Today's move by NZME to try to bully the government into urgently legislating to allow its rejected merger with Stuff may just work.
That's because NZME and Stuff's owner, Australian Nine Entertainment, are threatening a far larger, more politically damaging version of the early April closure of Bauer Media in New Zealand.
Remember how rattled Prime Minister Jacinda Ardern was by that?
She laid into the German owner of The New Zealand Listener, Metro, North & South, the New Zealand Woman's Weekly, among other titles, for failing to take the wage subsidy, apparently suggesting they'd have been better to trade on with free money from the taxpayer and close a few weeks later.
That was almost as naïve as the widespread criticism of the government for turning down a chance to buy all the Bauer magazines for $1.
That was never going to happen.
Quite apart from not wanting to become a magazine publisher, the government could not afford to be seen willing to buy out a business in distress at the start of the Covid-19 lockdown.
Imagine the pressure it would have faced to take up any number of other "amazing deals" in other sectors.
This time, there is another $1 deal on the table but it would be NZME's dollar rather than the Crown's.
All the government would have to do, said NZME, was legislate to overturn the Commerce Commission's decision, first made in 2017 and upheld all the way to the Court of Appeal, to disallow the merger.
NZME appears to be gambling on the public seeing a $1 deal to save about half the newspapers in the country as a no-brainer and the government having no option but to agree or wear massive political flak. Journalists may not be a popular bunch but their loss would be deeply felt in communities across New Zealand.
Nine's May 31 deadline
The other card in NZME's hand is the fact that the government must decide soon – even this week perhaps, despite having a Budget to deliver on Thursday and despite the decisions and preparation for Covid-19 alert level changes.
That's because Nine is ready to close Stuff down by May 31.
It hasn't said that publicly but BusinessDesk reliably understands that Nine has delivered that stark message to government ministers and officials.
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Since buying the Stuff assets from Fairfax Media in mid-2018, Nine has failed to find a buyer for its orphan New Zealand assets, which remained profitable before Covid-19 but had been in steep decline for years.
The impact of Covid on media revenues – particularly the disappearance of advertising – has accelerated the necessity, as well as creating acceptable conditions, for making brutal decisions quickly.
Pre-election media carnage
If Stuff were to close or were perhaps placed in receivership or liquidation next month, that could be the end not only for the country's most-trafficked news website, but also a string of regional newspaper titles that are household names.
They include: Wellington's Dominion Post, Christchurch's The Press, Hamilton's Waikato Times, the Taranaki Daily News, the Timaru Herald, the Southland Times, and the Nelson Mail.
That's just a sampling of the carnage that would ensue.
Hundreds, if not thousands, of journalists and the army of people who work with them would be out of a job.
Reason to be spooked
Barely four months out from a general election, it would hardly be surprising if the government were spooked by that prospect.
So, NZME is calling the government's bluff.
The Budget, four days away, is supposed to include a second package of assistance for news media on top of last month's $50 million emergency "triage", which delivered very little for the legacy newspaper publishing groups.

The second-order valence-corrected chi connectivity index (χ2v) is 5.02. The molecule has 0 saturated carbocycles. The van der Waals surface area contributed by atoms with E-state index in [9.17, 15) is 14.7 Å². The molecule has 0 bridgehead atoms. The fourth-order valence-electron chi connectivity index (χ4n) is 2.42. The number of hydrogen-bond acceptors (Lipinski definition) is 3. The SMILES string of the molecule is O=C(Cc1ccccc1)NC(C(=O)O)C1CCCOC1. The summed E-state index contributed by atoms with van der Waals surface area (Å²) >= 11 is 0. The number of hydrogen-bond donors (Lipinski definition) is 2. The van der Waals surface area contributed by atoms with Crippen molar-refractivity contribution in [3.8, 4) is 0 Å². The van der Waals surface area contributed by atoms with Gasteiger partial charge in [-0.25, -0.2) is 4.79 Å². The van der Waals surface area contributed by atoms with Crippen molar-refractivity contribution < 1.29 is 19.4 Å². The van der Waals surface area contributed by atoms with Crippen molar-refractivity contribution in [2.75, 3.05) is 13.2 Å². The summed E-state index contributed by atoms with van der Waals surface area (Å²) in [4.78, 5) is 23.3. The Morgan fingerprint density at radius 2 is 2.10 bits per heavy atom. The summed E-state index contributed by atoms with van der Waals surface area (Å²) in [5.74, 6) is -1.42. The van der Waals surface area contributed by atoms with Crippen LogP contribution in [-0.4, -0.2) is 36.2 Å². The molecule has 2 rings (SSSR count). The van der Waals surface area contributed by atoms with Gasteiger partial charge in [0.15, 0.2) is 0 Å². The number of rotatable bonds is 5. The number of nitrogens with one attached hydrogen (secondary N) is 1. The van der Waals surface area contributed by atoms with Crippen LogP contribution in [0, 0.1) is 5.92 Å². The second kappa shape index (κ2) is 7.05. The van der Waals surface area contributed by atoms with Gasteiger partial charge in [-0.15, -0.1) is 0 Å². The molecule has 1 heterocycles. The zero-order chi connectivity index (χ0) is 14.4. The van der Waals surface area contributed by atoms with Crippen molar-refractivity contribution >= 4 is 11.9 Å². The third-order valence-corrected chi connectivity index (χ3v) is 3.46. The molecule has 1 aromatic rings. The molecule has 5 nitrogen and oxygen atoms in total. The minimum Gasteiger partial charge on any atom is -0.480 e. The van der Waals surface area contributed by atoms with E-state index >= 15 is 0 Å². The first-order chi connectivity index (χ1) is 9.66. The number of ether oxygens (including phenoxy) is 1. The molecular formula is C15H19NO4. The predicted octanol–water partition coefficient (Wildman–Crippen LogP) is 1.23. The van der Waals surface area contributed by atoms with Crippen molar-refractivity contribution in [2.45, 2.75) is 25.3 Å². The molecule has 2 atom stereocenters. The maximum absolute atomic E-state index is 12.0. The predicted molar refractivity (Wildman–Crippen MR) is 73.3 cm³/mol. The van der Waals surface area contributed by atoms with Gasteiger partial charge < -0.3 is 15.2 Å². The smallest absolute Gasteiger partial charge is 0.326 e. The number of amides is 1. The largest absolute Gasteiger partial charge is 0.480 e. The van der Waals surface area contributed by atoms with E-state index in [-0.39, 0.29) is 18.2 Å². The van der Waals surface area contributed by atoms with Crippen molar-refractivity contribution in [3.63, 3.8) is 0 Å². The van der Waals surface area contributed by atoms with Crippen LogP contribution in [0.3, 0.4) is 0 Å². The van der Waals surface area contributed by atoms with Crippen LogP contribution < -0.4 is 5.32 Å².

Announcing that package, ministers made it clear they were not interested in propping up media with failing business models. Like elderly sufferers from Covid-19, their "pre-existing conditions" already put them at greater risk of demise, Finance Minister Grant Robertson said.
Perhaps recognising that, the publisher of the New Zealand Herald is trying to turn the tables in a last-ditch effort that it appears Stuff, and perhaps Nine, were unaware of before NZME announced its ultimatum to the NZX this morning.
That ultimatum doesn't just heap pressure on ministers but also on Stuff itself. If Stuff is seen to be failing, and NZME is the only saviour, its remaining advertisers will abandon it unless the NZME lifeline succeeds.
Public examples of such high-stakes brinkmanship are rare in New Zealand, outside the almost ritual process by which Rio Tinto threatens to close the Tiwai Point aluminium smelter whenever it wants to renegotiate its electricity price.
However, Rio isn't bluffing this time about the smelter, and Nine is almost certainly not bluffing about Stuff.
In response to NZME's statement, the broadcaster said it had been in recent discussions with NZME, which had ended without a deal.
But those talks could be back on again as quick-as-a-wink if the government buckles and gives NZME and Stuff the regulatory relief they need to be allowed to merge.
The commission and the courts agreed that letting the country's two biggest news producers merge would be bad for "media plurality". It would reduce the variety of journalistic voices and outlets essential to the role of healthy media in underpinning a healthy democracy, they found.
Both NZME and Stuff warned such an approach could see one or both companies fail, with an even more devastating impact on media plurality than the merger.
NZME's bold play today seeks to crystallise that issue within a tight timeframe.
If successful, it will entrench current, dominant methods of news coverage and get another three or four years to see if they can transform atrophying newspaper businesses into an enterprise capable of surviving in a rapidly approaching post-newspaper world.
But first, it needs the government to blink.